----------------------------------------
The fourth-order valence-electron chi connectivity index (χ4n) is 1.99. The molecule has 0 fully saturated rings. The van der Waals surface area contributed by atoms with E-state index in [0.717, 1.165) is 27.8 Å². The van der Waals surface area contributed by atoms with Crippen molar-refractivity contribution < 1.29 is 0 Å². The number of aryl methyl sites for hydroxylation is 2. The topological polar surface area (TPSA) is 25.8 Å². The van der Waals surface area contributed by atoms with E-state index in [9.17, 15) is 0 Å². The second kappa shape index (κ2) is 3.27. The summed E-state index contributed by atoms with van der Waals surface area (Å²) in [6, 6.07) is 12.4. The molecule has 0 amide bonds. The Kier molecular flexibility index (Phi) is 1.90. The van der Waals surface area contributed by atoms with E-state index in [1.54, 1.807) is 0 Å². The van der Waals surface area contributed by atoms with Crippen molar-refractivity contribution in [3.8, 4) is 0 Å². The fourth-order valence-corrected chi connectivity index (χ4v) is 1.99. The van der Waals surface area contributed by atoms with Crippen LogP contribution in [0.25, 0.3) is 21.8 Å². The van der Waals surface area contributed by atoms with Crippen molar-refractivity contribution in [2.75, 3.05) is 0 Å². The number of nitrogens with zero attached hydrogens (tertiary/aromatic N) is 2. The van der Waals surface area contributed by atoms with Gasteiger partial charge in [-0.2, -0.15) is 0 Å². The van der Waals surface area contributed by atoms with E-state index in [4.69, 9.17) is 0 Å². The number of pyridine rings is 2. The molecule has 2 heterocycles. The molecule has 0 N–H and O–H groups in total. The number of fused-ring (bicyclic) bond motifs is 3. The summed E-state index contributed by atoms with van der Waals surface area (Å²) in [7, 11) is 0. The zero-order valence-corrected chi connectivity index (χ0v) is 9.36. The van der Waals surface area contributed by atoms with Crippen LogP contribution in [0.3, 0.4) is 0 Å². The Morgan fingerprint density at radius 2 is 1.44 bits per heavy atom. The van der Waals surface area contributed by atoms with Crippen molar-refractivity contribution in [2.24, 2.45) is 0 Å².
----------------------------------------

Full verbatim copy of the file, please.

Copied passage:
The fourth-order valence-electron chi connectivity index (χ4n) is 1.99. The molecule has 0 fully saturated rings. The van der Waals surface area contributed by atoms with E-state index in [0.717, 1.165) is 27.8 Å². The van der Waals surface area contributed by atoms with Crippen molar-refractivity contribution < 1.29 is 0 Å². The number of aryl methyl sites for hydroxylation is 2. The topological polar surface area (TPSA) is 25.8 Å². The van der Waals surface area contributed by atoms with E-state index in [9.17, 15) is 0 Å². The second kappa shape index (κ2) is 3.27. The summed E-state index contributed by atoms with van der Waals surface area (Å²) in [6, 6.07) is 12.4. The molecule has 0 amide bonds. The Kier molecular flexibility index (Phi) is 1.90. The van der Waals surface area contributed by atoms with E-state index in [1.54, 1.807) is 0 Å². The van der Waals surface area contributed by atoms with Crippen molar-refractivity contribution in [3.8, 4) is 0 Å². The fourth-order valence-corrected chi connectivity index (χ4v) is 1.99. The van der Waals surface area contributed by atoms with Crippen LogP contribution in [0.25, 0.3) is 21.8 Å². The van der Waals surface area contributed by atoms with Crippen molar-refractivity contribution in [2.75, 3.05) is 0 Å². The number of nitrogens with zero attached hydrogens (tertiary/aromatic N) is 2. The van der Waals surface area contributed by atoms with Gasteiger partial charge in [-0.2, -0.15) is 0 Å². The van der Waals surface area contributed by atoms with E-state index in [4.69, 9.17) is 0 Å². The number of pyridine rings is 2. The molecule has 2 heterocycles. The molecule has 0 N–H and O–H groups in total. The number of fused-ring (bicyclic) bond motifs is 3. The summed E-state index contributed by atoms with van der Waals surface area (Å²) in [7, 11) is 0. The zero-order valence-corrected chi connectivity index (χ0v) is 9.36. The van der Waals surface area contributed by atoms with Crippen LogP contribution in [0.3, 0.4) is 0 Å². The Morgan fingerprint density at radius 2 is 1.44 bits per heavy atom. The van der Waals surface area contributed by atoms with Crippen molar-refractivity contribution in [2.24, 2.45) is 0 Å².